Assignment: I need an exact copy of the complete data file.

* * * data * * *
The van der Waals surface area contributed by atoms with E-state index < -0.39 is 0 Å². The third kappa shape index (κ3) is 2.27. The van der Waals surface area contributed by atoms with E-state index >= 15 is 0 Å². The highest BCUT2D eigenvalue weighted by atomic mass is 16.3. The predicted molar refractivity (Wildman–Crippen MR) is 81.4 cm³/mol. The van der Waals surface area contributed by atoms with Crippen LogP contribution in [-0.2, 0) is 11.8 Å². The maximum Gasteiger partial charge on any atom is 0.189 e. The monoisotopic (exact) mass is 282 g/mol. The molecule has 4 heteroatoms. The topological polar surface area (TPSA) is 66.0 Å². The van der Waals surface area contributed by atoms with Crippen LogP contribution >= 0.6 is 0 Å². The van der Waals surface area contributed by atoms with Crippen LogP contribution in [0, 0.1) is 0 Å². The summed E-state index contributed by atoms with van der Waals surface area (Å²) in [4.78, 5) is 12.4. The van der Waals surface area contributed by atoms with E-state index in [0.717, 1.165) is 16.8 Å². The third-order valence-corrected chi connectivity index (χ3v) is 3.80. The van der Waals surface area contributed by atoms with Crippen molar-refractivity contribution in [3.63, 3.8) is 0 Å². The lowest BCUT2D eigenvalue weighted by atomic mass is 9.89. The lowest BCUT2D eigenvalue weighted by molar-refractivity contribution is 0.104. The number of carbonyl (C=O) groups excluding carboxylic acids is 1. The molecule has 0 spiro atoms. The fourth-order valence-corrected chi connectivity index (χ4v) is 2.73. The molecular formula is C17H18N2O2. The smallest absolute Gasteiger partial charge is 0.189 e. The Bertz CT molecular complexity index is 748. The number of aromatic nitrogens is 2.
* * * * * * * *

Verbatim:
The van der Waals surface area contributed by atoms with E-state index < -0.39 is 0 Å². The third kappa shape index (κ3) is 2.27. The van der Waals surface area contributed by atoms with E-state index >= 15 is 0 Å². The highest BCUT2D eigenvalue weighted by atomic mass is 16.3. The predicted molar refractivity (Wildman–Crippen MR) is 81.4 cm³/mol. The van der Waals surface area contributed by atoms with Crippen LogP contribution in [-0.2, 0) is 11.8 Å². The maximum Gasteiger partial charge on any atom is 0.189 e. The monoisotopic (exact) mass is 282 g/mol. The molecule has 4 heteroatoms. The topological polar surface area (TPSA) is 66.0 Å². The van der Waals surface area contributed by atoms with Crippen LogP contribution >= 0.6 is 0 Å². The van der Waals surface area contributed by atoms with Crippen LogP contribution in [0, 0.1) is 0 Å². The summed E-state index contributed by atoms with van der Waals surface area (Å²) in [4.78, 5) is 12.4. The van der Waals surface area contributed by atoms with E-state index in [0.717, 1.165) is 16.8 Å². The third-order valence-corrected chi connectivity index (χ3v) is 3.80. The van der Waals surface area contributed by atoms with Crippen molar-refractivity contribution in [3.63, 3.8) is 0 Å². The lowest BCUT2D eigenvalue weighted by atomic mass is 9.89. The lowest BCUT2D eigenvalue weighted by molar-refractivity contribution is 0.104. The number of carbonyl (C=O) groups excluding carboxylic acids is 1. The molecule has 0 spiro atoms. The fourth-order valence-corrected chi connectivity index (χ4v) is 2.73. The molecular formula is C17H18N2O2. The smallest absolute Gasteiger partial charge is 0.189 e. The Bertz CT molecular complexity index is 748. The number of aromatic nitrogens is 2.